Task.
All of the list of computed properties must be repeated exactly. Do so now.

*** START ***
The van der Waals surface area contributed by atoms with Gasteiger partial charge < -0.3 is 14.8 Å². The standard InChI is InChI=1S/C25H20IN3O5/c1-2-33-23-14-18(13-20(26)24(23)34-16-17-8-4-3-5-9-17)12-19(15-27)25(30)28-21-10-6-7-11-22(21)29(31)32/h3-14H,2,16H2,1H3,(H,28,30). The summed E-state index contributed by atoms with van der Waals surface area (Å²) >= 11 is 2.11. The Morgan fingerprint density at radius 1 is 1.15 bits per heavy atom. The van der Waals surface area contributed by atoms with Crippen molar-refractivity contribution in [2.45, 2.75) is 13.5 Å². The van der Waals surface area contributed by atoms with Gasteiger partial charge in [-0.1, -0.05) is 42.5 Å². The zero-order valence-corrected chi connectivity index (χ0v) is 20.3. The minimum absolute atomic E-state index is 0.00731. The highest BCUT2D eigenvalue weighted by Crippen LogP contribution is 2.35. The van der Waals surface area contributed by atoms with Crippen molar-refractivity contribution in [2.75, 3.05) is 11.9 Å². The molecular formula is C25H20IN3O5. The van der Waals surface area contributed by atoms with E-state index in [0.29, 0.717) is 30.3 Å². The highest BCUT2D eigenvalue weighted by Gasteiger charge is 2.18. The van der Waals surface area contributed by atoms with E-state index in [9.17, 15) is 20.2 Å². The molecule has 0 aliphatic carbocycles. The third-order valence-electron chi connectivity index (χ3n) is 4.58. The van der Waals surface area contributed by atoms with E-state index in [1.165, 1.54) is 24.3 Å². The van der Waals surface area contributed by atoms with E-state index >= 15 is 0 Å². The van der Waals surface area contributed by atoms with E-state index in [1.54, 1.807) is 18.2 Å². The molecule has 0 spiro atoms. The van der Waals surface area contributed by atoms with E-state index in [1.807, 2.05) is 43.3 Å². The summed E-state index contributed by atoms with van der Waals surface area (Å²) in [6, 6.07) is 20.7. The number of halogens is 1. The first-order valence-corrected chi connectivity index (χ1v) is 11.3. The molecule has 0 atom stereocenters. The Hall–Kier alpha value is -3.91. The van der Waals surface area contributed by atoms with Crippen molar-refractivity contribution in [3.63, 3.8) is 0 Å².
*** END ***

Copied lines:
The van der Waals surface area contributed by atoms with Gasteiger partial charge < -0.3 is 14.8 Å². The standard InChI is InChI=1S/C25H20IN3O5/c1-2-33-23-14-18(13-20(26)24(23)34-16-17-8-4-3-5-9-17)12-19(15-27)25(30)28-21-10-6-7-11-22(21)29(31)32/h3-14H,2,16H2,1H3,(H,28,30). The summed E-state index contributed by atoms with van der Waals surface area (Å²) >= 11 is 2.11. The Morgan fingerprint density at radius 1 is 1.15 bits per heavy atom. The van der Waals surface area contributed by atoms with Crippen molar-refractivity contribution in [2.45, 2.75) is 13.5 Å². The van der Waals surface area contributed by atoms with Gasteiger partial charge in [-0.1, -0.05) is 42.5 Å². The zero-order valence-corrected chi connectivity index (χ0v) is 20.3. The minimum absolute atomic E-state index is 0.00731. The highest BCUT2D eigenvalue weighted by Crippen LogP contribution is 2.35. The van der Waals surface area contributed by atoms with Crippen molar-refractivity contribution in [2.75, 3.05) is 11.9 Å². The molecular formula is C25H20IN3O5. The van der Waals surface area contributed by atoms with E-state index in [0.29, 0.717) is 30.3 Å². The highest BCUT2D eigenvalue weighted by Gasteiger charge is 2.18. The van der Waals surface area contributed by atoms with E-state index in [9.17, 15) is 20.2 Å². The molecule has 0 aliphatic carbocycles. The third-order valence-electron chi connectivity index (χ3n) is 4.58. The van der Waals surface area contributed by atoms with E-state index in [1.165, 1.54) is 24.3 Å². The van der Waals surface area contributed by atoms with E-state index >= 15 is 0 Å². The van der Waals surface area contributed by atoms with E-state index in [1.54, 1.807) is 18.2 Å². The molecule has 0 spiro atoms. The van der Waals surface area contributed by atoms with E-state index in [1.807, 2.05) is 43.3 Å². The summed E-state index contributed by atoms with van der Waals surface area (Å²) in [6, 6.07) is 20.7. The number of halogens is 1. The first-order valence-corrected chi connectivity index (χ1v) is 11.3. The molecule has 0 atom stereocenters. The Hall–Kier alpha value is -3.91. The van der Waals surface area contributed by atoms with Crippen molar-refractivity contribution in [3.63, 3.8) is 0 Å².